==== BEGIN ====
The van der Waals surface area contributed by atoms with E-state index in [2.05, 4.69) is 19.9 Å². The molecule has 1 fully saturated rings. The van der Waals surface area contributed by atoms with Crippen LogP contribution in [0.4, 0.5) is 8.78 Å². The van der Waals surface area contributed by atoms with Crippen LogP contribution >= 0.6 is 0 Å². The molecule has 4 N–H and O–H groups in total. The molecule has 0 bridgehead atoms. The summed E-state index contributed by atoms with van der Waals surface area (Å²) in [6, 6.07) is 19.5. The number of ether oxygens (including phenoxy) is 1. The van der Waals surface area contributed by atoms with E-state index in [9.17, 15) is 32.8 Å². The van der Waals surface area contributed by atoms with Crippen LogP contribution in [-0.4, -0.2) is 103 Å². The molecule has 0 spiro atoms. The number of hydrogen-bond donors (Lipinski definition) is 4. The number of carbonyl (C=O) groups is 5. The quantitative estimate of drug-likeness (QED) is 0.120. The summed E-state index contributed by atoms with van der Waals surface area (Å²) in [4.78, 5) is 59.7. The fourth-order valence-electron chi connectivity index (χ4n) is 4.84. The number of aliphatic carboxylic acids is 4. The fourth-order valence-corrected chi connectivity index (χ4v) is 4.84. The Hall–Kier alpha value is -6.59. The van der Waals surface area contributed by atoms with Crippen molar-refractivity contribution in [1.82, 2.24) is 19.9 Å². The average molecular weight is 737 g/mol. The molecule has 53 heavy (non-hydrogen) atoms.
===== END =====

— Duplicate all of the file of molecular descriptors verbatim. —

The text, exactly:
The van der Waals surface area contributed by atoms with E-state index in [2.05, 4.69) is 19.9 Å². The molecule has 1 fully saturated rings. The van der Waals surface area contributed by atoms with Crippen LogP contribution in [0.4, 0.5) is 8.78 Å². The van der Waals surface area contributed by atoms with Crippen LogP contribution >= 0.6 is 0 Å². The molecule has 4 N–H and O–H groups in total. The molecule has 0 bridgehead atoms. The summed E-state index contributed by atoms with van der Waals surface area (Å²) in [6, 6.07) is 19.5. The number of ether oxygens (including phenoxy) is 1. The van der Waals surface area contributed by atoms with E-state index in [9.17, 15) is 32.8 Å². The van der Waals surface area contributed by atoms with Crippen LogP contribution in [-0.4, -0.2) is 103 Å². The molecule has 0 spiro atoms. The number of hydrogen-bond donors (Lipinski definition) is 4. The number of carbonyl (C=O) groups is 5. The quantitative estimate of drug-likeness (QED) is 0.120. The summed E-state index contributed by atoms with van der Waals surface area (Å²) in [4.78, 5) is 59.7. The fourth-order valence-electron chi connectivity index (χ4n) is 4.84. The number of aliphatic carboxylic acids is 4. The fourth-order valence-corrected chi connectivity index (χ4v) is 4.84. The Hall–Kier alpha value is -6.59. The van der Waals surface area contributed by atoms with Crippen molar-refractivity contribution in [1.82, 2.24) is 19.9 Å². The average molecular weight is 737 g/mol. The molecule has 53 heavy (non-hydrogen) atoms.